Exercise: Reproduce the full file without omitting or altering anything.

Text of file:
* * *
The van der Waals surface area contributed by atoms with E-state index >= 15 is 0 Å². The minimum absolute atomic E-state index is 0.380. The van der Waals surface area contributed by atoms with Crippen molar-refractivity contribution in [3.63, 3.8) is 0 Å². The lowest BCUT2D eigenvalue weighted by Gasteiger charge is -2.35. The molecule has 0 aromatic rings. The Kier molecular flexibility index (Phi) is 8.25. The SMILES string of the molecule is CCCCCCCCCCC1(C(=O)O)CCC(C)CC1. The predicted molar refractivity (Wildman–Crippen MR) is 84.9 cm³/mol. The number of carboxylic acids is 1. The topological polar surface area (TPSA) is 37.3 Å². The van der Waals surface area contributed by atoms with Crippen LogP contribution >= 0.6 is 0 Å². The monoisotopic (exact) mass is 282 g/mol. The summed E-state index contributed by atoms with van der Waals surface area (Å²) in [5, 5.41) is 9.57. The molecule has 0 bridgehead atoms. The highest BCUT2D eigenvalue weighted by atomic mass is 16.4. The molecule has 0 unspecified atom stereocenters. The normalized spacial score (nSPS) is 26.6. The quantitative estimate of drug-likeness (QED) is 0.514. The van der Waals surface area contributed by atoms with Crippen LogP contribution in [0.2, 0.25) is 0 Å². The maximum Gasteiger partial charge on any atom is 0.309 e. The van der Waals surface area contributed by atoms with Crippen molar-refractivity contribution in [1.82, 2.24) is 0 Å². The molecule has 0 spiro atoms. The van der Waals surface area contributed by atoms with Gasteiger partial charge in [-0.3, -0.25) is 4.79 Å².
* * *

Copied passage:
The van der Waals surface area contributed by atoms with E-state index >= 15 is 0 Å². The minimum absolute atomic E-state index is 0.380. The van der Waals surface area contributed by atoms with Crippen molar-refractivity contribution in [3.63, 3.8) is 0 Å². The lowest BCUT2D eigenvalue weighted by Gasteiger charge is -2.35. The molecule has 0 aromatic rings. The Kier molecular flexibility index (Phi) is 8.25. The SMILES string of the molecule is CCCCCCCCCCC1(C(=O)O)CCC(C)CC1. The predicted molar refractivity (Wildman–Crippen MR) is 84.9 cm³/mol. The number of carboxylic acids is 1. The topological polar surface area (TPSA) is 37.3 Å². The van der Waals surface area contributed by atoms with Crippen LogP contribution >= 0.6 is 0 Å². The monoisotopic (exact) mass is 282 g/mol. The summed E-state index contributed by atoms with van der Waals surface area (Å²) in [5, 5.41) is 9.57. The molecule has 0 bridgehead atoms. The highest BCUT2D eigenvalue weighted by atomic mass is 16.4. The molecule has 0 unspecified atom stereocenters. The normalized spacial score (nSPS) is 26.6. The quantitative estimate of drug-likeness (QED) is 0.514. The van der Waals surface area contributed by atoms with Crippen LogP contribution in [0.2, 0.25) is 0 Å². The maximum Gasteiger partial charge on any atom is 0.309 e. The van der Waals surface area contributed by atoms with Crippen molar-refractivity contribution in [1.82, 2.24) is 0 Å². The molecule has 0 spiro atoms. The van der Waals surface area contributed by atoms with Gasteiger partial charge in [-0.3, -0.25) is 4.79 Å².